Essentially, SaaS management is a business practice that aims to reduce the uncontrolled costs and risks of SaaS growth. The practice of SaaS management involves monitoring and managing the complete lifecycle of your entire portfolio of SaaS applications, including purchasing, onboarding, licensing, renewals, and offboarding.

SaaS Management Provides CIOs with Full Visibility Into SaaS Portfolios

A key reason CIOs are adopting SaaS management is that this practice provides them with full visibility into their organizations’ SaaS portfolios. This is especially important now, as organizations typically underestimate how many SaaS applications they have by two to three times.

But it’s impossible to manage what you can’t see!

With SaaS management, CIOs can always access key details for each SaaS application in use, including:

  • How much it costs
  • The category and functional use case for the application
  • Who bought and uses it
  • When the contract is up for renewal
  • How it’s being used

These insights enablement CIOs to more easily:

Reduce the Risk of Unvetted Applications

Oftentimes, departments and individuals purchase their own SaaS tools – without the involvement of IT. But when there are unvetted applications in use, it puts the entire organization at risk.

By discovering all SaaS applications, CIOs can better manage risk by identifying security risks – and eliminating problematic tools.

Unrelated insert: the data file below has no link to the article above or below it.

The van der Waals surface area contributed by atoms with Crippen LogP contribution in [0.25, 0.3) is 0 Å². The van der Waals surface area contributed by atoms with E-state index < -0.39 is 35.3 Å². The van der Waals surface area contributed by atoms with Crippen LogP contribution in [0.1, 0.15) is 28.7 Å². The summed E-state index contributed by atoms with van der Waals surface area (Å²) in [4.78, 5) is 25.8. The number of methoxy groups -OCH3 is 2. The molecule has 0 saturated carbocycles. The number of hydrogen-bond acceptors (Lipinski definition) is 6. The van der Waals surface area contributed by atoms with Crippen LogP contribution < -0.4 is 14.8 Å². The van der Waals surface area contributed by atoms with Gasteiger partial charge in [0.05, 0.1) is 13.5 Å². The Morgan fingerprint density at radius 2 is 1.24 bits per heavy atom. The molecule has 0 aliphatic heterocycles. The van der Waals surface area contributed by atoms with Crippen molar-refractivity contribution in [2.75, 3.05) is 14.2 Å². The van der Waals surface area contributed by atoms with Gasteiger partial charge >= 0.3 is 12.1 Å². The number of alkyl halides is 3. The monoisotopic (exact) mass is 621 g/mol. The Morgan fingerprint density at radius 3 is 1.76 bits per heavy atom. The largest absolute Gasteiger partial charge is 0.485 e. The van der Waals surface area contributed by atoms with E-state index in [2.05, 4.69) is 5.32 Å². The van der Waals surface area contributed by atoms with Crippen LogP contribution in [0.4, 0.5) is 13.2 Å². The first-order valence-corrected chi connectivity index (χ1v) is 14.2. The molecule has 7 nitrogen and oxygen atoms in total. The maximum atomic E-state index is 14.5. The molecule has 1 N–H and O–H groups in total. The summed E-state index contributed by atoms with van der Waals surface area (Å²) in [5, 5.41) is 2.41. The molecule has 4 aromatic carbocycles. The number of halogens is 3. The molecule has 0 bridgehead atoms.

Improve Employee Experience and Engagement

CIOS that practice SaaS management have access to a wealth of usage data about the applications in use at their organizations. Those insights (combined with feedback from employees) help CIOs understand which tools work – and which should be eliminated.

When CIOs have access to the right data and insights, they can ensure their teams are using only the most innovative (yet secure) SaaS applications that deliver a high ROI. And of course, providing employees with great tools and processes can dramatically improve both employee experience and employee engagement metrics.

Rationalize, Optimize, and Rightsize Application Portfolios

When you don’t have visibility into all SaaS purchases, there’s a good chance your organization is wasting money. For example, you might have 10 or more project applications with largely identical capabilities. Or you might have dozens of employees with premium Zoom licenses that could get by with a lower (or no) cost tier.